Local dynamics of bismaleimide adhesives in an aggressive environment

Jovan Mijovic, Nobuhiro Miura, Hua Zhang, Yuzhi Duan

Research output: Contribution to journalArticlepeer-review


Molecular aspects of chemical and physical changes in bismaleimide (BMI) adhesive joints caused by absorbed moisture were investigated. The focus was on the early (pre-damage) stage that precedes the formation of voids and microcracks. Local dynamics were investigated by broad-band dielectric relaxation spectroscopy (DRS) and the changes in the chemical state of the matter were monitored by Fourier transform infrared spectroscopy (FTIR). Absorbed water interacts with the BMI network and gives rise to a fast relaxation process (termed γ*), characterized by an increase in the dielectric relaxation strength, an Arrhenius temperature dependence of the average relaxation time, and an activation energy of 50 kJ/mol. The γ* dynamics are slower than the relaxation of bulk liquid water because of the interactions between the absorbed water and various sites on the network (the ether oxygen, the hydroxyl group, the carbonyl group, and the tertiary amine nitrogen). One particularly significant finding is that the average relaxation time for the γ* process above 20°C is of the order of nanoseconds or less and, hence, the detection and monitoring of this process hinges upon the ability to perform high precision DRS at frequencies above 1 MHz. This is an important consideration in the ongoing efforts aimed at the implementation of DRS as a non-destructive inspection (NDI) tool for adhesive joints. FTIR spectra reveal the presence of non hydrogen-bonded water and hydrogen-bonded water, the latter bonded to one and/or two sites on the BMI network. A good agreement was found between the calculated ratio of non hydrogen-bonded to total absorbed water from DRS and FTIR data.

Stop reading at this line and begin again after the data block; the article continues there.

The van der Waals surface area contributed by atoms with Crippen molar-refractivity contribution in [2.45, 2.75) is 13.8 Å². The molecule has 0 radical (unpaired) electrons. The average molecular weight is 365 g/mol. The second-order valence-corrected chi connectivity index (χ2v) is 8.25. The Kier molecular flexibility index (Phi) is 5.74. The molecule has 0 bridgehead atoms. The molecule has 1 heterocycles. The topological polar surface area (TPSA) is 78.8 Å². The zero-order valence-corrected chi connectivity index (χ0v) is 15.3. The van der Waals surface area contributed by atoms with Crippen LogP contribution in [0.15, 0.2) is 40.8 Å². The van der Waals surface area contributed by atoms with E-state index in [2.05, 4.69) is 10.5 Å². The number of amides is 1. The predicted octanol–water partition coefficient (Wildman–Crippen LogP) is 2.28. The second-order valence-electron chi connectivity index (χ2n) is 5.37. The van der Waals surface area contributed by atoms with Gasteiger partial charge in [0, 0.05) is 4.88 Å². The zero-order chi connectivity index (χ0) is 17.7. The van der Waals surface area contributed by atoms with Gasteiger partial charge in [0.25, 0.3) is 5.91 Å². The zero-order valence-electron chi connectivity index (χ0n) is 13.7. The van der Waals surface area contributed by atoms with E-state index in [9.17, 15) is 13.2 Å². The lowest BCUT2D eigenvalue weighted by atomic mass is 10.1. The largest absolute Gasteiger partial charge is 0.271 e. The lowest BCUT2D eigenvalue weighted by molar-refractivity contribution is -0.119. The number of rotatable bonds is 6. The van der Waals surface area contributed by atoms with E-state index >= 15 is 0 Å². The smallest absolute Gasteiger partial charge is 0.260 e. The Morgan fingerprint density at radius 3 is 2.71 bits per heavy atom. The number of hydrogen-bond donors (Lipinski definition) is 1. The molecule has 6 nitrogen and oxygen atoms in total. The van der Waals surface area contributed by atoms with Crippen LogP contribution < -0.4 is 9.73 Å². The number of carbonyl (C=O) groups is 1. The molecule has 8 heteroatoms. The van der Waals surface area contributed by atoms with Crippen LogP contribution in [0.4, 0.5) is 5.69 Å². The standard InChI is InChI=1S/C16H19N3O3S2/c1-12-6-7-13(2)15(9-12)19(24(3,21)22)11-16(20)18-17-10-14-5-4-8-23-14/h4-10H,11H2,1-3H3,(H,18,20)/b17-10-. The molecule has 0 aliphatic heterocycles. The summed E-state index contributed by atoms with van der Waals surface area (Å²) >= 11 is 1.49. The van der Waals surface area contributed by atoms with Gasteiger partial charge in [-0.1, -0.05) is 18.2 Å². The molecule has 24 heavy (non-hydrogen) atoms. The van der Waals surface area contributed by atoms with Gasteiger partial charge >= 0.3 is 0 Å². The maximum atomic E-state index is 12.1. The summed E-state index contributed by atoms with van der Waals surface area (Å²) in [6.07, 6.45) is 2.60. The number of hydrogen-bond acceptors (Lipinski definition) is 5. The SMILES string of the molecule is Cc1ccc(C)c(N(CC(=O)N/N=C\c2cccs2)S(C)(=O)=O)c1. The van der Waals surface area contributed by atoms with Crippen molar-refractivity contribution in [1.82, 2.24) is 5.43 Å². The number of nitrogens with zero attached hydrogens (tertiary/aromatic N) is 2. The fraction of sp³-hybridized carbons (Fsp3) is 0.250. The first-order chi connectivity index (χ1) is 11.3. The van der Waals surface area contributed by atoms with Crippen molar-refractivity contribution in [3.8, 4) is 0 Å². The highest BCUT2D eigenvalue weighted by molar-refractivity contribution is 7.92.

Original languageEnglish (US)
Pages (from-to)323-353
Number of pages31
JournalJournal of Adhesion
Issue number4
StatePublished - 2001


  • Adhesive
  • Dielectric relaxation spectroscopy
  • Environmental exposure
  • Local dynamics

ASJC Scopus subject areas

  • General Chemistry
  • Mechanics of Materials
  • Surfaces and Interfaces
  • Surfaces, Coatings and Films
  • Materials Chemistry


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